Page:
Disturbing hazing video shows university students drinking from genitals, wearing leash.

Disturbing footage has emerged on social media of hazing rituals performed by students of University of Newcastle colleges, in which male freshmen can be seen drinking alcohol from other students’ genitals.

The vision, sourced by End Rape on Campus Australia and published by news.com.au, is part of the group’s ongoing investigation into the culture at residential university campuses.

According to Nina Funnell, EROC Australia ambassador and author of the article, the behaviour captured in the footage was carried out by University of Newcastle students from Evatt’s House college during so-called Lad’s Weekends.

This annual event sees new male students forced into often-humiliating initiation rituals. One clip, for example, shows a student being led around on all fours, a leash tied to his neck; in another, heavily intoxicated students are made to drink their own vomit; and in perhaps the most unsettling segment, older students stretch out the skin of their pubic region, creating a pouch from which kneeling freshmen are forced to drink alcohol.

Speaking to Triple J’s Hack program, University of Newcastle Vice Chancellor, Professor Carolyn McMillan, firmly condemned the behaviour captured in the video.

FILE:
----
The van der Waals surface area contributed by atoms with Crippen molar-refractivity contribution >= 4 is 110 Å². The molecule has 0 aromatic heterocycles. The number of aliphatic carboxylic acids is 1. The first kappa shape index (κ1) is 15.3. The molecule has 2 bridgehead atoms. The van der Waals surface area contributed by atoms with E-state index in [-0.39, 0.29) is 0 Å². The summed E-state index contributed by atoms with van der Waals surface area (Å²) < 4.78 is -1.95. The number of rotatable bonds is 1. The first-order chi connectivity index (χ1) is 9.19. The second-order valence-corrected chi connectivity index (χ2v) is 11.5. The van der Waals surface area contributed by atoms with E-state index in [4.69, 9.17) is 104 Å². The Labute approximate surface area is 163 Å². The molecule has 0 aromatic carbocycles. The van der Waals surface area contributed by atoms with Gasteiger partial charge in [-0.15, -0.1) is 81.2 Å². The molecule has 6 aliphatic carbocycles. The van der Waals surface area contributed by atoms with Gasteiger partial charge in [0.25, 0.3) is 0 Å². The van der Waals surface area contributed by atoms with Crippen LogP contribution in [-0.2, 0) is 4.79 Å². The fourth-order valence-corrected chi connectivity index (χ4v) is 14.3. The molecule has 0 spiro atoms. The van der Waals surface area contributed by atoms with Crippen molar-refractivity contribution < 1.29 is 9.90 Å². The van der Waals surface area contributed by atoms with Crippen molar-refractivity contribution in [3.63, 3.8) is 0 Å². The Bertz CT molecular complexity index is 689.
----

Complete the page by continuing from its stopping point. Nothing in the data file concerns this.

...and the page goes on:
“It’s the vestiges of a dying and completely unacceptable culture,” McMillan said. “These traditions belong to a previous era. They are not part of contemporary university or contemporary society.”

A spokesperson for University of Newcastle told Fairfax Media the university was “appalled” by the footage, and took all allegations of student misconduct seriously.

“Four years ago, the university took over additional management responsibilities of the residential colleges. Since that time, we have worked consistently to develop and implement targeted programs aimed at educating students and their support staff on the appropriate behaviours and our expectations of conduct in our community.

“As well as the education and preventative measures, students found to have behaved in this way are subject to severe penalties.”

LISTEN: Vanessa Grigoriadis speaks to Mia Freedman about the blurred lines of consent.

The videos, which have since been removed from EROC Australia’s Facebook page for breaching the social media platform’s “community standards”, are a visual expression of the damning research released by the Australian Human Rights Commission in August last year.

The report, which heard from more than 30,000 students, painted a picture of the frequency, nature and responses to student sexual assault and harassment at Australia’s 39 universities.

The report found that college hazing rituals were prevalent, and typically involved excessive alcohol consumption, humiliating and degrading acts, and in many cases the sexual assault and harassment of female residents.

One college, for example, had a “feral women’s night” where first-year residents were force-fed alcohol, told to remove their tops and serve drinks to older male residents, all while being subjected to derogatory comments and chants, the report said.

If you have suffered sexual assault, help is available 24 hours a day via 1800 RESPECT. That’s 1800 737 732.

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